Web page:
At last they started for her father's house.
"Look at the moon," said he.
"It's the sun," said Katharine, and indeed it was.
"I say it is the moon. Contradicting again! It
 shall be sun or
moon, or whatever I choose, or I won't take you to your
Then Katharine gave in, once and for all. "What you will have it
named," she said, "it is, and so it shall be so for Katharine."
And so it was, for from that moment Katharine felt that she had
met her master, and never again showed her naughty tempers to him,
or anyone else.
So they journeyed on to Baptista's house, and arriving there, they
found all folks keeping Bianca's wedding feast, and that of another
newly married couple, Hortensio and his wife. They were made
welcome, and sat down to the feast, and all was merry, save that
Hortensio's wife, seeing Katharine subdued to her husband, thought
she could safely say many disagreeable things, that in the old
days, when Katharine was free and forward,
she would not have
dared to say. But Katharine answered with such spirit and such
moderation, that she turned the laugh against the new bride.
After dinner, when the ladies had retired, Baptista joined in a
laugh against Petruchio, saying—
 "Now in good sadness, son Petruchio,
I fear you have got the veriest shrew of all."
"You are wrong," said Petruchio, "let me prove it to you. Each of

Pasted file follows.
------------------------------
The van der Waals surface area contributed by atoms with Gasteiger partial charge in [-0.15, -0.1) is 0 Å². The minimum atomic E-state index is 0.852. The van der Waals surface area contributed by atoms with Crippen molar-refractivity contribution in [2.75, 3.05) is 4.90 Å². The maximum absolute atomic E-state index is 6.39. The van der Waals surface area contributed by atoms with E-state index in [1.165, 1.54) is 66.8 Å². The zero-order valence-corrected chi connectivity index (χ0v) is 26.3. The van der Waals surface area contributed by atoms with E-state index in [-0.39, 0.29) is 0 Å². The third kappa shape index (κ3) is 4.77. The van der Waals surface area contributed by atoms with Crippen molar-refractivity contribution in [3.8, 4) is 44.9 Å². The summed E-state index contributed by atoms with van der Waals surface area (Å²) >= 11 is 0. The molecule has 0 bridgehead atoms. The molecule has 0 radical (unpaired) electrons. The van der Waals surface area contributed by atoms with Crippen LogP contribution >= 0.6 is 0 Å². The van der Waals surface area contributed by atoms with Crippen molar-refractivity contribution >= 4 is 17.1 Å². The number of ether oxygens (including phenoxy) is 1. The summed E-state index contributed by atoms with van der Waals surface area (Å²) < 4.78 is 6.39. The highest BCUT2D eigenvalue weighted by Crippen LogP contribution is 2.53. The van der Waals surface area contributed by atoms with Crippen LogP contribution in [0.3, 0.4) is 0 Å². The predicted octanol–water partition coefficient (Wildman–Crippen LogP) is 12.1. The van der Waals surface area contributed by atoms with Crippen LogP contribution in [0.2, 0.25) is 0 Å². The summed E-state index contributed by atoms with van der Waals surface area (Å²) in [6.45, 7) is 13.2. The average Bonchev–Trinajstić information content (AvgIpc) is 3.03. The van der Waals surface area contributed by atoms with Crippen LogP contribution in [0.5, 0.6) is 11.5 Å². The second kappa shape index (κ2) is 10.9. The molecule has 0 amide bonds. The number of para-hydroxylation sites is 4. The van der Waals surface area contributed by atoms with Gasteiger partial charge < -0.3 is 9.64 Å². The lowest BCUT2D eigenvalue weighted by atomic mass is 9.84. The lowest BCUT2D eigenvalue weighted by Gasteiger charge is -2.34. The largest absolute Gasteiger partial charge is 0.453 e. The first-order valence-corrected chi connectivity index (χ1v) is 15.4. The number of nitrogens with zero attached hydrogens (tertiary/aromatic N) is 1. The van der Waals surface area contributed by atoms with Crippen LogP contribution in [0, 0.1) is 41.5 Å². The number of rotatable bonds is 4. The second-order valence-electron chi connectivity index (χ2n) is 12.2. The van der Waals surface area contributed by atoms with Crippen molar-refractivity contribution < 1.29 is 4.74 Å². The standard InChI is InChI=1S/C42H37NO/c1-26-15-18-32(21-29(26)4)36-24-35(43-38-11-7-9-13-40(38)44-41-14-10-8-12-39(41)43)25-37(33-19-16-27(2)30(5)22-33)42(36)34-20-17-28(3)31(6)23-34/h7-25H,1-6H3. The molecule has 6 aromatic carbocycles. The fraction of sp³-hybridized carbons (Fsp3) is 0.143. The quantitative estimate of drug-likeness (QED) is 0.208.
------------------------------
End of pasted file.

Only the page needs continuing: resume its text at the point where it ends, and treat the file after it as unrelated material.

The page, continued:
us shall send a message to his wife, desiring her to come to him,
and the one whose wife comes most readily shall win a wager which
we will agree on."
The others said yes readily enough, for each thought his own wife
the most dutiful, and each thought he was quite sure to win the
They proposed a wager of twenty crowns.
"Twenty crowns," said Petruchio, "I'll venture so much on my hawk
or hound, but twenty times as much upon my wife."
"A hundred then," cried Lucentio, Bianca's husband.
"Content," cried the others.
Then Lucentio sent a message to the fair Bianca bidding her to come
to him. And Baptista said he was certain his daughter would come.
But the servant coming back, said—
"Sir, my mistress is busy, and she cannot come."'
"There's an answer for you," said Petruchio.
 "You may think yourself fortunate if your wife does not send you
"I hope, better," Petruchio answered. Then Hortensio said—
"Go and entreat my wife to come to me at once."
"Oh—if you entreat her," said Petruchio.
"I am afraid," answered Hortensio, sharply, "do what you can, yours
will not be entreated."
But now the servant came in, and said—
"She says you are playing some jest, she will not come."
"Better and better," cried Petruchio; "now go to your mistress and
say I command her to come to me."
They all began to laugh, saying they knew what her answer would
be, and that she would not come.
Then suddenly Baptista cried—
"Here comes Katharine!" And sure enough—there she was.
"What do you wish, sir?" she asked her husband.
"Where are your sister and Hortensio's wife?"
"Talking by the parlor fire."
"Fetch them here."
 When she was gone to fetch them, Lucentio said—
"Here is a wonder!"
"I wonder what it means," said Hortensio.
"It means peace," said Petruchio, "and love, and quiet life."
"Well," said Baptista, "you have won the wager, and I will add
another twenty thousand crowns to her dowry—another dowry for
another daughter—for she is as changed as if she were someone
So Petruchio won his wager, and had in Katharine always a loving
wife and true, and now he had broken her proud and angry spirit
he loved her well, and there was nothing ever but love between
those two. And so they lived happy ever afterwards.